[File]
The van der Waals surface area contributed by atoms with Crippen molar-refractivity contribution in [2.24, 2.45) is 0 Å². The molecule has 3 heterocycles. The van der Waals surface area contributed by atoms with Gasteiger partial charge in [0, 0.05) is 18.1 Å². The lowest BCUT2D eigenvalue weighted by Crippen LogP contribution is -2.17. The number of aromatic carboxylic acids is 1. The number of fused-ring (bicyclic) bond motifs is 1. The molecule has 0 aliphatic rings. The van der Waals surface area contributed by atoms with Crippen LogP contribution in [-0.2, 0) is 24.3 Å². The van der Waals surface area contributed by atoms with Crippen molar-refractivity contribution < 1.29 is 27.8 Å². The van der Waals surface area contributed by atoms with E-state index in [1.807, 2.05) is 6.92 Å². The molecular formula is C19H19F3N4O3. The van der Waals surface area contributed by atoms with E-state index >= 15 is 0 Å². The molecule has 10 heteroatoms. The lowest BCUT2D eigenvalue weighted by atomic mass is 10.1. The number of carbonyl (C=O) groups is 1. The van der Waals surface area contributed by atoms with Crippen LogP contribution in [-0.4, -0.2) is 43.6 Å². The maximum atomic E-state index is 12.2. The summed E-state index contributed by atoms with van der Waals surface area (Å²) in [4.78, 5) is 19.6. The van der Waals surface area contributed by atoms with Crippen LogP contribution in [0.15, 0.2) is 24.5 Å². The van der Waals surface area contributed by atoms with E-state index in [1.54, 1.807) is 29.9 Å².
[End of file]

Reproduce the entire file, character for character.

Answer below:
The van der Waals surface area contributed by atoms with Crippen molar-refractivity contribution in [2.24, 2.45) is 0 Å². The molecule has 3 heterocycles. The van der Waals surface area contributed by atoms with Gasteiger partial charge in [0, 0.05) is 18.1 Å². The lowest BCUT2D eigenvalue weighted by Crippen LogP contribution is -2.17. The number of aromatic carboxylic acids is 1. The number of fused-ring (bicyclic) bond motifs is 1. The molecule has 0 aliphatic rings. The van der Waals surface area contributed by atoms with Crippen LogP contribution in [-0.2, 0) is 24.3 Å². The van der Waals surface area contributed by atoms with Crippen molar-refractivity contribution < 1.29 is 27.8 Å². The van der Waals surface area contributed by atoms with E-state index in [1.807, 2.05) is 6.92 Å². The molecular formula is C19H19F3N4O3. The van der Waals surface area contributed by atoms with E-state index >= 15 is 0 Å². The molecule has 10 heteroatoms. The lowest BCUT2D eigenvalue weighted by atomic mass is 10.1. The number of carbonyl (C=O) groups is 1. The van der Waals surface area contributed by atoms with Crippen LogP contribution in [-0.4, -0.2) is 43.6 Å². The maximum atomic E-state index is 12.2. The summed E-state index contributed by atoms with van der Waals surface area (Å²) in [4.78, 5) is 19.6. The van der Waals surface area contributed by atoms with Crippen LogP contribution in [0.15, 0.2) is 24.5 Å². The van der Waals surface area contributed by atoms with E-state index in [1.54, 1.807) is 29.9 Å².